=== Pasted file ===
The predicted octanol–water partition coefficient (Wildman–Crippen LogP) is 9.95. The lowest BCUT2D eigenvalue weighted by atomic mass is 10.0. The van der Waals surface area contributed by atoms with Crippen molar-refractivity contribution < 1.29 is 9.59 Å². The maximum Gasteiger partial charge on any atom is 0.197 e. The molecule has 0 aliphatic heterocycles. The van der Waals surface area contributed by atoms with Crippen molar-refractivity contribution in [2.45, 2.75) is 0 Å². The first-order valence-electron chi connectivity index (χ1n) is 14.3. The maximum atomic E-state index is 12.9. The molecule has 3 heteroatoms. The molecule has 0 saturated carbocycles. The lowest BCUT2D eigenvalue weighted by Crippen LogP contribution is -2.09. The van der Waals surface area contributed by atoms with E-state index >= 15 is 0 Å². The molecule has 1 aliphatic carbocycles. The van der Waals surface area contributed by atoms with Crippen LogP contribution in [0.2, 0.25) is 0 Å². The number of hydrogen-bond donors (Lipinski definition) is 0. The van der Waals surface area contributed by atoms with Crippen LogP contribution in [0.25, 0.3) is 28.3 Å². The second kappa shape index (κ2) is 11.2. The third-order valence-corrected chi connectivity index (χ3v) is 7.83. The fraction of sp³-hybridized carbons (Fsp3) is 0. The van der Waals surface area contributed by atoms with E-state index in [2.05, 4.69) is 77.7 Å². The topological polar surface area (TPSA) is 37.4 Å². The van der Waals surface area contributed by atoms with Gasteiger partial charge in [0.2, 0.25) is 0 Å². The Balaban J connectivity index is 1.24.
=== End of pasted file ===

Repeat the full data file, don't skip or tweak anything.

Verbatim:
The predicted octanol–water partition coefficient (Wildman–Crippen LogP) is 9.95. The lowest BCUT2D eigenvalue weighted by atomic mass is 10.0. The van der Waals surface area contributed by atoms with Crippen molar-refractivity contribution < 1.29 is 9.59 Å². The maximum Gasteiger partial charge on any atom is 0.197 e. The molecule has 0 aliphatic heterocycles. The van der Waals surface area contributed by atoms with Crippen molar-refractivity contribution in [2.45, 2.75) is 0 Å². The first-order valence-electron chi connectivity index (χ1n) is 14.3. The maximum atomic E-state index is 12.9. The molecule has 3 heteroatoms. The molecule has 0 saturated carbocycles. The lowest BCUT2D eigenvalue weighted by Crippen LogP contribution is -2.09. The van der Waals surface area contributed by atoms with E-state index >= 15 is 0 Å². The molecule has 1 aliphatic carbocycles. The van der Waals surface area contributed by atoms with Crippen LogP contribution in [0.2, 0.25) is 0 Å². The number of hydrogen-bond donors (Lipinski definition) is 0. The van der Waals surface area contributed by atoms with Crippen LogP contribution in [0.25, 0.3) is 28.3 Å². The second kappa shape index (κ2) is 11.2. The third-order valence-corrected chi connectivity index (χ3v) is 7.83. The fraction of sp³-hybridized carbons (Fsp3) is 0. The van der Waals surface area contributed by atoms with E-state index in [2.05, 4.69) is 77.7 Å². The topological polar surface area (TPSA) is 37.4 Å². The van der Waals surface area contributed by atoms with Gasteiger partial charge in [0.2, 0.25) is 0 Å². The Balaban J connectivity index is 1.24.